Librarians and classroom educators alike have been touting the value of using comics in the classroom for years. The fusion of words with images supports literacy development in all learners. Rich content from a variety of genres engages a range of readers, and the multimodal nature of comics and graphic novels prepares students for our evolving media landscape. These benefits are fairly well documented, and one can find article after article about ways to integrate comics as texts into any classroom.
Unfortunately, less attention has been paid to the tremendous benefit of creating comics in the classroom. Whether through doodles, collages, or digital composition, creating comics gives learners the opportunity to be active agents in their understanding. Students who put thought balloons beside their characters and decide where to put panel breaks on the page become stronger storytellers, more critical thinkers, and more effective communicators. Jacquie Gardy, who develops content for English language learners, and I developed these strategies to help global educators find accessible and flexible pathways to creating comics with students in any learning environment.
Most of these strategies need little more than pen and paper to be successful, and the others can be accomplished with found materials and a single digital device. We’ve seen them work with high school students in Maine and middle school students in Senegal, and we reckon they can help your students as well, no matter where in the world you are. The level of your students’ artistic talent doesn’t matter. In any instance, it’s helpful to allow students to build their confidence through the creation of a simple visual vocabulary.
Celebrated visual thinkers such as Austin Kleon and Sunni Brown recommend starting with six simple doodles: rectangle, triangle, oval, line, wave, and dot. We then model for students how those simple doodles can be arranged and rearranged into any number of easily identifiable objects, locations, figures, and symbols. When creating comics in front of the classroom, my characters are almost always a single oval sitting atop a triangle. Sometimes there are facial features, sometimes not. My goal is to show students that they do not need to be artists to be visual storytellers.
Empathy and Understanding
Ask your students to interview a peer, a member of their family, or someone from the community about what it feels like to be either frustrated or relieved. Some helpful prompts are questions such as, “How do other people know when you are frustrated?” and “What does your body do when you feel relieved?” Students ask their interview subject to share a story about a time when they felt that way.
Ask your students to then retell their partner’s story in a comic of four to six panels. Once those comics are completed, have the students meet in partnerships again. During a share session, students should have conversations about the extent to which their comics accurately capture the experience and feelings of the interview subject.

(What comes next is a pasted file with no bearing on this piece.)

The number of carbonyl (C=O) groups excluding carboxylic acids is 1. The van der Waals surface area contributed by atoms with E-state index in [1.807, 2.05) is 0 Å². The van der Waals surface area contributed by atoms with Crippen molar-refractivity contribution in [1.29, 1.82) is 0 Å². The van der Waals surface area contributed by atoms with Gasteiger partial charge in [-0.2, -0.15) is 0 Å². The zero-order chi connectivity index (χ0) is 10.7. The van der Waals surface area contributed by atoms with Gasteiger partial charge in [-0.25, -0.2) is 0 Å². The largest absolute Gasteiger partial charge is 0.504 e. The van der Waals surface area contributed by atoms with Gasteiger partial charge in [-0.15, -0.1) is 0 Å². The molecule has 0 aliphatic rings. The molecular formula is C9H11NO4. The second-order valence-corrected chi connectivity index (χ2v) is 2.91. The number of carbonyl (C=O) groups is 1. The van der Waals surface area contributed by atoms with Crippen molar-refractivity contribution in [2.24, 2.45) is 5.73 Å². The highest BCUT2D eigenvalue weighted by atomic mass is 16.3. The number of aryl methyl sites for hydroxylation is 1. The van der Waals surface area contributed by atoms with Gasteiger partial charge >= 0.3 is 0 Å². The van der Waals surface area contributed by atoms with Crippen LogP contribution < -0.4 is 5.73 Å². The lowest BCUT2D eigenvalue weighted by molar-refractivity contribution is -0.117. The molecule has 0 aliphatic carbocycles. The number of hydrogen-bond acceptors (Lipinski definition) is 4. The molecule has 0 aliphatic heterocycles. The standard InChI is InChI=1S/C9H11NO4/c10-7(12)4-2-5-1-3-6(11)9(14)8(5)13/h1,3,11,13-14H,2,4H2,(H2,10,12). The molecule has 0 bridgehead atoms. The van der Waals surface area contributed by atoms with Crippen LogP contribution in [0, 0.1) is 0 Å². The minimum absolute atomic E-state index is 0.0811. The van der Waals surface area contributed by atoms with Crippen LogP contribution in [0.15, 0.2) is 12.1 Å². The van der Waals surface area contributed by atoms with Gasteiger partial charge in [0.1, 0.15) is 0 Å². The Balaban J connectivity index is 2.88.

Idioms and Figurative Language
Cut out a wide range of people, animals, objects, or really anything that could be a character from a selection of old magazines. Then cut a variety of word balloons, thought bubbles, and even sound-effect sunbursts or polygons out of blank paper or card stock. Distribute a number of idioms to your students, and ask them to select two or three.
Have your students arrange the found images, the word balloons, and the sound effects into a four-panel comic that demonstrates the difference between the literal and figurative meanings of one of their chosen idioms.
Autobiographies and Memoirs
Access the galleries of Creative Commons–licensed icons from The Noun Project, Pixabay, or Flaticon, and ask students to identify a number of icons that represent different periods in their lives. Students might even design their own icons.
Then ask students to tell a story of their lives in a wordless comic, using the icons in place of dialogue and narration. If students feel overwhelmed by the breadth of their storytelling, consider asking them to tell an autobiographical story that either makes them smile inside or makes their insides turn to a frown. Consider having students swap stories with partners and create written translations of the icon dialogue to assess the effectiveness of their visual communication.
Conflict Resolution and Restorative Justice
Gather a selection of Lego bricks, action figures, or other posable toys for students to use as characters and scenery. Secure digital devices for your students, whether one-on-one, in small groups, or through a station-rotation design. There’s nothing wrong with a teacher cycling through the classroom and capturing the images. Adapt to the conditions that suit your learning environment and your students’ ability to access digital photos.
Ask students to use digital photography and a slide-deck creator to create comics of four panels or slides that demonstrate effective ways to resolve conflict between two or more people. Encourage students to experiment with camera angles to add meaning and then use digital tools to add word balloons, captions, and sound effects. After they have created their comics, ask students to discuss them in small groups and assess the extent to which the resolution aligns with principles of restorative practice.
Each of the above strategies may be modified or remixed to meet the needs of learners, to integrate more or less digital experience, and to be conducted in face-to-face lessons or in a remote-learning model. These are simply starting points for the creation of the comics in the classroom. By emphasizing ideas and intention over art and composition, we’ve found that comics creation fosters students’ creative confidence and ultimately their capacity to communicate.